Aston Martin and its Valkyrie won't line up on the grid when the new Le Mans Hypercar class of the World Endurance Championship gets underway come the 2020/2021 season.

The automaker announced Wednesday that its sports prototype program has been put on hold following January's announcement of the new LMDh class that will replace the DPi class in the WeatherTech Sportscar Championship from 2022 and also be eligible for the WEC from the 2021/2022 season as an alternative to LMH, with balance of performance rules to even out the playing field.

The estalbishment of the LMDh class is a first step toward achieving a common set of rules for the top classes of the WeatherTech Sportscar Championship and WEC, possibly around 2025.

For Aston Martin, and other potential constructors, it means weighing up whether to develop an LMH or LMDh race car or wait even longer for the common set of rules. And for Aston Martin in particular, the automaker also needs to weigh up whether to focus on both top-level endurance racing and Formula One, or just the latter. Recall, Aston Martin is set to enter F1 with its own team in 2021, with the current Racing Point F1 team to be rebranded Aston Martin Racing in 2021 now that the team's billionaire backer, Lawrence Stroll, is also a major investor in Aston Martin.

Red Bull Racing F1 drivers Max Verstappen (left) and Alex Albon test the Aston Martin Valkyrie

Red Bull Racing F1 drivers Max Verstappen (left) and Alex Albon test the Aston Martin Valkyrie

“With such momentous change taking place in sports car racing, the decision to pause our entry into the WEC hypercar class gives us the time and breathing space to calmly assess the status of the top level of the sport, and our place within it, said David King, Aston Martin's motorsport chief.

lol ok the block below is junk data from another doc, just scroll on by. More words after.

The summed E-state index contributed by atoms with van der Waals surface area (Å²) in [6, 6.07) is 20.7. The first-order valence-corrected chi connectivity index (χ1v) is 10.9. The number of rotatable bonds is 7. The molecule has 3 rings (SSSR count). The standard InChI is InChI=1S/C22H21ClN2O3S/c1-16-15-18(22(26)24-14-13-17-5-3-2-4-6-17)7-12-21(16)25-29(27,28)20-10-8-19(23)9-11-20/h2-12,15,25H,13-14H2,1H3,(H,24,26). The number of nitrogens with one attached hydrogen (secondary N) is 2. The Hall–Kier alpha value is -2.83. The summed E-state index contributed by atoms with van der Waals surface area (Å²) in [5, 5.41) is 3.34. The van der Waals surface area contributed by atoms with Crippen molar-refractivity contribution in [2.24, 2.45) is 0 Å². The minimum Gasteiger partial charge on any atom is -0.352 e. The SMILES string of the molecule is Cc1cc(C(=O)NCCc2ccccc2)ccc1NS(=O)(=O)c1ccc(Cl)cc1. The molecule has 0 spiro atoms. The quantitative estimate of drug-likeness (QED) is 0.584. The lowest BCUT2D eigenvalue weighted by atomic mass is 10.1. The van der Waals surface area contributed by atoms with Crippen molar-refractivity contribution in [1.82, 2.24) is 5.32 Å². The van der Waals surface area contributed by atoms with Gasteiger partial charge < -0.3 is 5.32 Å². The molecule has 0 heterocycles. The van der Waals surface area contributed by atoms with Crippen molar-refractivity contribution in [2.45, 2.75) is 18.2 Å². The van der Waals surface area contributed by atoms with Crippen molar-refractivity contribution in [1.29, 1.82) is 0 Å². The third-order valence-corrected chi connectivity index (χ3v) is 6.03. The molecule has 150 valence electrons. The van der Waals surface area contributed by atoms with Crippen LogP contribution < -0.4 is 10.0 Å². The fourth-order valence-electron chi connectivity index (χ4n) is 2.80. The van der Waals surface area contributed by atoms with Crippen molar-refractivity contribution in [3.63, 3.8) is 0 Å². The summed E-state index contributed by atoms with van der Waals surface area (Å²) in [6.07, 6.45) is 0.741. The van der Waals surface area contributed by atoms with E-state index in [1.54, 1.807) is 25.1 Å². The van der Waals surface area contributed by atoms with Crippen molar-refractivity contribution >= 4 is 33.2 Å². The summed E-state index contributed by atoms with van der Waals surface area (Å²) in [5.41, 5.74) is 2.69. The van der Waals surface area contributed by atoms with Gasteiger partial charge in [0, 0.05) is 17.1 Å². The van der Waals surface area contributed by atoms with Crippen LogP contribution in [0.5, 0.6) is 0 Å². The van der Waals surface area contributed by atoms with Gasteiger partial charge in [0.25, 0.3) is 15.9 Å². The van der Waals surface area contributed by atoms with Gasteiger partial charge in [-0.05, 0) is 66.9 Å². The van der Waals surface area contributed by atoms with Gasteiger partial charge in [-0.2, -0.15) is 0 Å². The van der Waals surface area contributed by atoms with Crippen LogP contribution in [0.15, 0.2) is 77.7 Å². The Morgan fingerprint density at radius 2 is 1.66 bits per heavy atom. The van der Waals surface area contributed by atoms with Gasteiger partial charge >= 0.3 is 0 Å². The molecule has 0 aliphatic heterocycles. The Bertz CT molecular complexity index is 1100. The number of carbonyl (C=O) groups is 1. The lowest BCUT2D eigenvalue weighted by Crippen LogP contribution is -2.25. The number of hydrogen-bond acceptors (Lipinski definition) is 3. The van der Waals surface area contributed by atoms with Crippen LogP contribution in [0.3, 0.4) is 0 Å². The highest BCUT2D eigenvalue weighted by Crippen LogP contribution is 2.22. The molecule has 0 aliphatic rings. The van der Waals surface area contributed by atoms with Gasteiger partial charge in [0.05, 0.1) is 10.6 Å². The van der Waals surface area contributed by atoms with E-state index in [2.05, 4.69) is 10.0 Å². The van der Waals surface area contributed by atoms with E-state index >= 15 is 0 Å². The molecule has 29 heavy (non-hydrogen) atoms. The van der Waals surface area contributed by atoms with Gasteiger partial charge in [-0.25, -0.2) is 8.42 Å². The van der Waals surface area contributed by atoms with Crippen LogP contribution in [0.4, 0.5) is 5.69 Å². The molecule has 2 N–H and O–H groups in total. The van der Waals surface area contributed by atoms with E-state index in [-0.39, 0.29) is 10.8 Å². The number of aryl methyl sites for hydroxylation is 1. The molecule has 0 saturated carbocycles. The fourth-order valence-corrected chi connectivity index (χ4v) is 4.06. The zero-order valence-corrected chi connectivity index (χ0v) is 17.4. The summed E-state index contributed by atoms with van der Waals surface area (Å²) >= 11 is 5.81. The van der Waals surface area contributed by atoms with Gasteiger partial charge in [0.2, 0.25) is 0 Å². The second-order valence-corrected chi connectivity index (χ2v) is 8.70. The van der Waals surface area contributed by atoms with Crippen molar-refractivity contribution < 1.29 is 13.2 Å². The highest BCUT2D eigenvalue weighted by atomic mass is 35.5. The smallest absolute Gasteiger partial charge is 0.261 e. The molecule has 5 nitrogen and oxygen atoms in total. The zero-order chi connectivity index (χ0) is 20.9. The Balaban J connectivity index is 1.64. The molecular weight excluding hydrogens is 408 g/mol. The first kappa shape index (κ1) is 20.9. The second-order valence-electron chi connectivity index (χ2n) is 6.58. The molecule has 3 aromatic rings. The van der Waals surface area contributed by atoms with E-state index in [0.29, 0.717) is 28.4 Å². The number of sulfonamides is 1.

In its Wednesday announcement, Aston Martin said it will still compete in the top GT classes with its race cars based on the Vantage sports car, and that it remains open to working with organizers of both the WeatherTech Sportscar Championship and WEC to arrive at a possible solution for the sports prototype classes.

“Aston Martin’s ambition to compete for the overall victory in the 24 Hours of Le Mans remains undiminished, but it is only right that we reassess our position in light of a significant change in the landscape that was not anticipated when we committed last year,” said Andy Palmer, Aston Martin's CEO.

Despite the racing program for the Valkyrie being put on hold, the road-going version is still being developed and on track to commence deliveries in the second half of 2020. Just 150 will be built plus 25 additional Valkyrie AMR Pro track-only versions that will be delivered in 2021.